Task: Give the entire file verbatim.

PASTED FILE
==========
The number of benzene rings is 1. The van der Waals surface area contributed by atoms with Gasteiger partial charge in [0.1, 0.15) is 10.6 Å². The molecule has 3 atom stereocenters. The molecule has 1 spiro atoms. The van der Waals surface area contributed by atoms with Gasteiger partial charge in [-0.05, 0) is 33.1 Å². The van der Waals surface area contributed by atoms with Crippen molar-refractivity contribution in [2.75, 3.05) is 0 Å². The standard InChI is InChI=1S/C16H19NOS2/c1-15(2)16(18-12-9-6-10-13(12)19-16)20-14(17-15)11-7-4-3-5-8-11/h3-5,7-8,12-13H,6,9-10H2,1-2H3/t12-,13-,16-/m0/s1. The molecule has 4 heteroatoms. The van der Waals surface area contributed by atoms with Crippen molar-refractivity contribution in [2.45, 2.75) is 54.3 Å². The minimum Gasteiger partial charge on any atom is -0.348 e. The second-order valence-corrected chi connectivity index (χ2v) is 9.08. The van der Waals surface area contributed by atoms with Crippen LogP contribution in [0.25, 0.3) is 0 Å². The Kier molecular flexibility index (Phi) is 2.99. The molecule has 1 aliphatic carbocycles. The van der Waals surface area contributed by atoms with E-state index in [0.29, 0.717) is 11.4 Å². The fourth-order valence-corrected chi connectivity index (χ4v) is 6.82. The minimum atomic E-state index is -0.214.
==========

The number of benzene rings is 1. The van der Waals surface area contributed by atoms with Gasteiger partial charge in [0.1, 0.15) is 10.6 Å². The molecule has 3 atom stereocenters. The molecule has 1 spiro atoms. The van der Waals surface area contributed by atoms with Gasteiger partial charge in [-0.05, 0) is 33.1 Å². The van der Waals surface area contributed by atoms with Crippen molar-refractivity contribution in [2.75, 3.05) is 0 Å². The standard InChI is InChI=1S/C16H19NOS2/c1-15(2)16(18-12-9-6-10-13(12)19-16)20-14(17-15)11-7-4-3-5-8-11/h3-5,7-8,12-13H,6,9-10H2,1-2H3/t12-,13-,16-/m0/s1. The molecule has 4 heteroatoms. The van der Waals surface area contributed by atoms with Crippen molar-refractivity contribution in [2.45, 2.75) is 54.3 Å². The minimum Gasteiger partial charge on any atom is -0.348 e. The second-order valence-corrected chi connectivity index (χ2v) is 9.08. The van der Waals surface area contributed by atoms with Crippen LogP contribution in [0.25, 0.3) is 0 Å². The Kier molecular flexibility index (Phi) is 2.99. The molecule has 1 aliphatic carbocycles. The van der Waals surface area contributed by atoms with E-state index in [0.29, 0.717) is 11.4 Å². The fourth-order valence-corrected chi connectivity index (χ4v) is 6.82. The minimum atomic E-state index is -0.214.